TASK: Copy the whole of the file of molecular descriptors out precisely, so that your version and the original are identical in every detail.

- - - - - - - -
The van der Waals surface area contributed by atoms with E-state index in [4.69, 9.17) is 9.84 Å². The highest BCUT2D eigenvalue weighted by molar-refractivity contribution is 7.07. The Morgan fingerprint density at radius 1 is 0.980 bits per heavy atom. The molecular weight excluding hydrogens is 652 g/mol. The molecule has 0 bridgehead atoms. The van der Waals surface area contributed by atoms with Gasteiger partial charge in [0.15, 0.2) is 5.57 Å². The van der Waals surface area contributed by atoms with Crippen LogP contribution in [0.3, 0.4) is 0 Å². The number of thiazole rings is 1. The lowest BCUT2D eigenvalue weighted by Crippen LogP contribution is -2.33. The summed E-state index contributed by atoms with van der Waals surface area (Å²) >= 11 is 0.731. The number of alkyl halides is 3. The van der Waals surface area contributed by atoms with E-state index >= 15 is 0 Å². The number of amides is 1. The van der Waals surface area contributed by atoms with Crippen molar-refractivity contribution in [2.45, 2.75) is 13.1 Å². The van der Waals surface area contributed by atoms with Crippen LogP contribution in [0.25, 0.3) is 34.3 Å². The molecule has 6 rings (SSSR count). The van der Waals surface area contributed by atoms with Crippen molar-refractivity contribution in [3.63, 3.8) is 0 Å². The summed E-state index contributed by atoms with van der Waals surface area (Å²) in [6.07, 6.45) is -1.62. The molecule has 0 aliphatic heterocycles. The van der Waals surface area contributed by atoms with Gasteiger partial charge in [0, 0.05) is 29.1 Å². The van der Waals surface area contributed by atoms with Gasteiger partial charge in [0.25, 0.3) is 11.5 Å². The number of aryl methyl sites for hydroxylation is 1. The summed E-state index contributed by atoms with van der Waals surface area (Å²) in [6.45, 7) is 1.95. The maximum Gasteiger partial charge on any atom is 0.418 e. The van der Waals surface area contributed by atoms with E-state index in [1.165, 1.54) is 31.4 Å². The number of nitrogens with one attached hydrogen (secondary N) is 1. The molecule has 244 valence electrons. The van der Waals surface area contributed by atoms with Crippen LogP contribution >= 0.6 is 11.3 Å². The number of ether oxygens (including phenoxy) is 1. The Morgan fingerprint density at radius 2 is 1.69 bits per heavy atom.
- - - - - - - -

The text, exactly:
The van der Waals surface area contributed by atoms with E-state index in [4.69, 9.17) is 9.84 Å². The highest BCUT2D eigenvalue weighted by molar-refractivity contribution is 7.07. The Morgan fingerprint density at radius 1 is 0.980 bits per heavy atom. The molecular weight excluding hydrogens is 652 g/mol. The molecule has 0 bridgehead atoms. The van der Waals surface area contributed by atoms with Gasteiger partial charge in [0.15, 0.2) is 5.57 Å². The van der Waals surface area contributed by atoms with Crippen LogP contribution in [0.3, 0.4) is 0 Å². The number of thiazole rings is 1. The lowest BCUT2D eigenvalue weighted by Crippen LogP contribution is -2.33. The summed E-state index contributed by atoms with van der Waals surface area (Å²) >= 11 is 0.731. The number of alkyl halides is 3. The van der Waals surface area contributed by atoms with E-state index >= 15 is 0 Å². The number of amides is 1. The van der Waals surface area contributed by atoms with Crippen molar-refractivity contribution in [2.45, 2.75) is 13.1 Å². The van der Waals surface area contributed by atoms with Crippen LogP contribution in [0.25, 0.3) is 34.3 Å². The molecule has 6 rings (SSSR count). The van der Waals surface area contributed by atoms with Crippen molar-refractivity contribution in [3.63, 3.8) is 0 Å². The summed E-state index contributed by atoms with van der Waals surface area (Å²) in [6.07, 6.45) is -1.62. The molecule has 0 aliphatic heterocycles. The van der Waals surface area contributed by atoms with Gasteiger partial charge in [0, 0.05) is 29.1 Å². The van der Waals surface area contributed by atoms with Gasteiger partial charge in [0.25, 0.3) is 11.5 Å². The number of aryl methyl sites for hydroxylation is 1. The summed E-state index contributed by atoms with van der Waals surface area (Å²) in [6.45, 7) is 1.95. The maximum Gasteiger partial charge on any atom is 0.418 e. The van der Waals surface area contributed by atoms with E-state index in [1.165, 1.54) is 31.4 Å². The number of nitrogens with one attached hydrogen (secondary N) is 1. The molecule has 244 valence electrons. The van der Waals surface area contributed by atoms with Crippen LogP contribution >= 0.6 is 11.3 Å². The number of ether oxygens (including phenoxy) is 1. The Morgan fingerprint density at radius 2 is 1.69 bits per heavy atom.